• Movie/television tours – For the film buffs, there are tours in several major cities that show you the locations where famous scenes were filmed. New York City and Boston have several options, but you might be surprised what you find in other locations. Game of Thrones walking tours are bringing more people than ever to Dubrovnik, Croatia, perhaps most recognizable to visitors as King’s Landing.
  • Alternative tours – One of the greatest travel experiences we’ve had was one of London’s “Unseen” tours. This is more than a tour company – Unseen Tours describes itself as a “social enterprise,” working with homeless and ex-homeless Londoners to bring their unique perspective to tourists. Our guide, Henri, shared information about the changing culture of the Shoreditch area of London, educated us on the wide variety of homelessness experiences, and provided a truly one-of-a-kind look at London. While “Unseen” tours operates just in certain areas of London, there are similar “alternative” tours in other big cities that aim to show visitors a different side of their destination.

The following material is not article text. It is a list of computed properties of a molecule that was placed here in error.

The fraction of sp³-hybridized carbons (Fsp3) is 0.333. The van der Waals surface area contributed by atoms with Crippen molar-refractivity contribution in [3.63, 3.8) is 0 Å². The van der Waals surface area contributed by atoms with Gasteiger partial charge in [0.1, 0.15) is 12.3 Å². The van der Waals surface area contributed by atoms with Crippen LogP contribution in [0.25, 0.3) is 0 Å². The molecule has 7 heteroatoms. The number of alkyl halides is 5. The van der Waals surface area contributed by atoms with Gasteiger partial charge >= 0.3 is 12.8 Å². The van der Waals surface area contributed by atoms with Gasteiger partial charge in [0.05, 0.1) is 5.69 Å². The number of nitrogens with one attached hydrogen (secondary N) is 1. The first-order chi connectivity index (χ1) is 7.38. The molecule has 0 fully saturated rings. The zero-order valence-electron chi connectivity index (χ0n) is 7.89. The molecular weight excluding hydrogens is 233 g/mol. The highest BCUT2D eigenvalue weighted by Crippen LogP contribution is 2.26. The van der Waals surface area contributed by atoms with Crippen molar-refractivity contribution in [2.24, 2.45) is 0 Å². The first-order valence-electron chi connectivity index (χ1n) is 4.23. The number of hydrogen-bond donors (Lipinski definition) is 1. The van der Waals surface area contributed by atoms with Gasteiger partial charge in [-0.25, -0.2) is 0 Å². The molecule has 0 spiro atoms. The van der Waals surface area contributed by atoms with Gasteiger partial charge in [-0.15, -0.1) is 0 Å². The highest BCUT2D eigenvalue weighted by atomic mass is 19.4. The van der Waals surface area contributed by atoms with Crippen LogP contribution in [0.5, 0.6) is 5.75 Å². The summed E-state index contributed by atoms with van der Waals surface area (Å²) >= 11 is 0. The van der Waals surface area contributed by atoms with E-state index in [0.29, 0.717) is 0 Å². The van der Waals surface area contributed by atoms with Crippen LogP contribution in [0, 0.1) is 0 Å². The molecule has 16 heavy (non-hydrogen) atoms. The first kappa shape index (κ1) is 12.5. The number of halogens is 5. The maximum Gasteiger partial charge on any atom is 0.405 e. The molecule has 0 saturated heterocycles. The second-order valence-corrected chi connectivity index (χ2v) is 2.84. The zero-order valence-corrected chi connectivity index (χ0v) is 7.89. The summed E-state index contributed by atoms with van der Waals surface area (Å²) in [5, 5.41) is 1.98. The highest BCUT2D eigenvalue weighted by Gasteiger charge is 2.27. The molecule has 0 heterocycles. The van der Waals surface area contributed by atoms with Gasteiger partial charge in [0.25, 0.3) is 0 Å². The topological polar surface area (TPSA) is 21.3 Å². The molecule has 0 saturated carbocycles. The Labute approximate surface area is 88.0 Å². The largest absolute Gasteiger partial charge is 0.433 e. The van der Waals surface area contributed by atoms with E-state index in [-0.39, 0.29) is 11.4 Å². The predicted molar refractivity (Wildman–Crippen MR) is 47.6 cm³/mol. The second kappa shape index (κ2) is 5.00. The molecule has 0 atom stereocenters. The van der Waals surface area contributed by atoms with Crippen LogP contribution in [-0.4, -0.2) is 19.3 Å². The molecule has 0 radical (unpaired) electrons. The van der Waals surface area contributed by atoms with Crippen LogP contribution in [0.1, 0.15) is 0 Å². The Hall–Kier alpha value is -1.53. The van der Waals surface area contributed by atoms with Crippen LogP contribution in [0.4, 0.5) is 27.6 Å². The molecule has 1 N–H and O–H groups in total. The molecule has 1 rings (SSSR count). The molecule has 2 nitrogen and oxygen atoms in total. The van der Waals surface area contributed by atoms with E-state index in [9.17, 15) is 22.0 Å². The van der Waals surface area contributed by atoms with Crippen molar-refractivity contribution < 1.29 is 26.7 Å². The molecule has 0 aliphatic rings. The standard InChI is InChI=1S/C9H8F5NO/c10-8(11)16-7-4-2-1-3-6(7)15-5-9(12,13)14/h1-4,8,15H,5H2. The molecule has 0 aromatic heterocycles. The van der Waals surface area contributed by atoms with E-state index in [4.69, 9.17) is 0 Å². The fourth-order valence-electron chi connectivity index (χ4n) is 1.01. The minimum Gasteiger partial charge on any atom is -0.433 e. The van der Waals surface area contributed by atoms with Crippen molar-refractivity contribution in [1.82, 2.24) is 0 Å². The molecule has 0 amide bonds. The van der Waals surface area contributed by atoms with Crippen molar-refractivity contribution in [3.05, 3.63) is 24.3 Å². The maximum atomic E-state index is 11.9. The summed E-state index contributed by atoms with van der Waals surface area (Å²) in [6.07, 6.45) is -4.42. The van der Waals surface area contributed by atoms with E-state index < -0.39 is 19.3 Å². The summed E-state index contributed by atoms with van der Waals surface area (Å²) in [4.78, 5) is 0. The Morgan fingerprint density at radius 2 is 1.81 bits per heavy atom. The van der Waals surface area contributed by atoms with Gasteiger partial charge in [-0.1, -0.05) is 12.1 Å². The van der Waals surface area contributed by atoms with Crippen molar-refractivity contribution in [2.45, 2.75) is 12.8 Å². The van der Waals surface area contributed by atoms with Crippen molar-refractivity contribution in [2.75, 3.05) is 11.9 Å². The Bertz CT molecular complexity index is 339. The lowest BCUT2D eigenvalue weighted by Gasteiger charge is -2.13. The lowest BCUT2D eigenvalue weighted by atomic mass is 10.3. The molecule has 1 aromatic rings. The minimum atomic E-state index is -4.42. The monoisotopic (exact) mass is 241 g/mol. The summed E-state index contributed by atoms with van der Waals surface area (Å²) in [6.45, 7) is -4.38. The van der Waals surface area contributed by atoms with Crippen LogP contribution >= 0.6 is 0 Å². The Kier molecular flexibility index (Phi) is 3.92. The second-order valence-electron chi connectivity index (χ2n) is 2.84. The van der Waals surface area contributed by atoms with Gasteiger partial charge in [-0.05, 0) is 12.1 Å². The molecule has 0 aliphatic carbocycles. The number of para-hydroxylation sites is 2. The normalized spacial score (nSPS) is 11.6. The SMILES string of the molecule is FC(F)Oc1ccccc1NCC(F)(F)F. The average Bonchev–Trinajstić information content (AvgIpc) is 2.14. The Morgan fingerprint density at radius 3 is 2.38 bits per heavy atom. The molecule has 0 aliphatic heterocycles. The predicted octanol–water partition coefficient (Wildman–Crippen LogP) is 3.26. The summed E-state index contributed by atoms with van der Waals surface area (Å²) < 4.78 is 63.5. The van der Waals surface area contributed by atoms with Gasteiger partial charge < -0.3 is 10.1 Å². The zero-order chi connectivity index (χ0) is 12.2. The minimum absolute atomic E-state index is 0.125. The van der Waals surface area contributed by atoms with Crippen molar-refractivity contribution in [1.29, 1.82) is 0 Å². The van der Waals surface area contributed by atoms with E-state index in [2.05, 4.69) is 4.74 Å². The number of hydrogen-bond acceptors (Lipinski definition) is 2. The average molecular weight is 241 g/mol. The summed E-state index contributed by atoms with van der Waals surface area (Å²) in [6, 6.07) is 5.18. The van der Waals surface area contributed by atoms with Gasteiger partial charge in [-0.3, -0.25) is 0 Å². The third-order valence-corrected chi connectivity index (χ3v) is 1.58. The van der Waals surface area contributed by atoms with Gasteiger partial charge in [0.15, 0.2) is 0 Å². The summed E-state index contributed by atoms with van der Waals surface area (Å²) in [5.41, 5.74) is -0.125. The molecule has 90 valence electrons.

Making the most of your walking tour:

  • Dress appropriately: Walking tours typically last between 2 and 4 hours, most of which is outside. Beyond the obvious comfortable shoes, make sure to prepare for the climate, whether it’s sunscreen and a liter of water, or a wool hat and umbrella.
  • Ask questions: Tour guides know a lot more about the city and topics they’re sharing with you than they let on. If you’re curious about a particular subject or something you spot on the tour, don’t hesitate to ask.
  • Meet other people: If you’re traveling solo, or are a natural social butterfly, walking tours are a great way to make friends with other travelers. There is plenty of time in between sites for casual chatting with others on the tour.
  • Use your guide as a local resource: Guides have spent months, if not years, living in the area and can be excellent resources for local living. After the tour, feel free to ask your guide for a restaurant recommendation, directions to their favorite lesser-known attraction, or other tips and tricks to make your visit memorable.
  • Tip your guides: Free walking tours are just that–free. But that means your guide is 100% dependent on tips for their income. The amount you should tip depends on what you thought the quality of the tour was, and on living expenses in that country. Free tour guides are just as high-quality as those who work for companies that charge, so do a bit of research to find out the going rate for a paid tour. It is also recommended to tip a small amount to guides on a paid tour, especially if you thought it was particularly good quality. And beyond monetary tips, leaving a review for the tour company (with your guide’s name) on TripAdvisor or Yelp is a much-appreciated way to help the guides – they are often assigned more tours when they receive positive reviews.

What’s the best walking tour you’ve been on?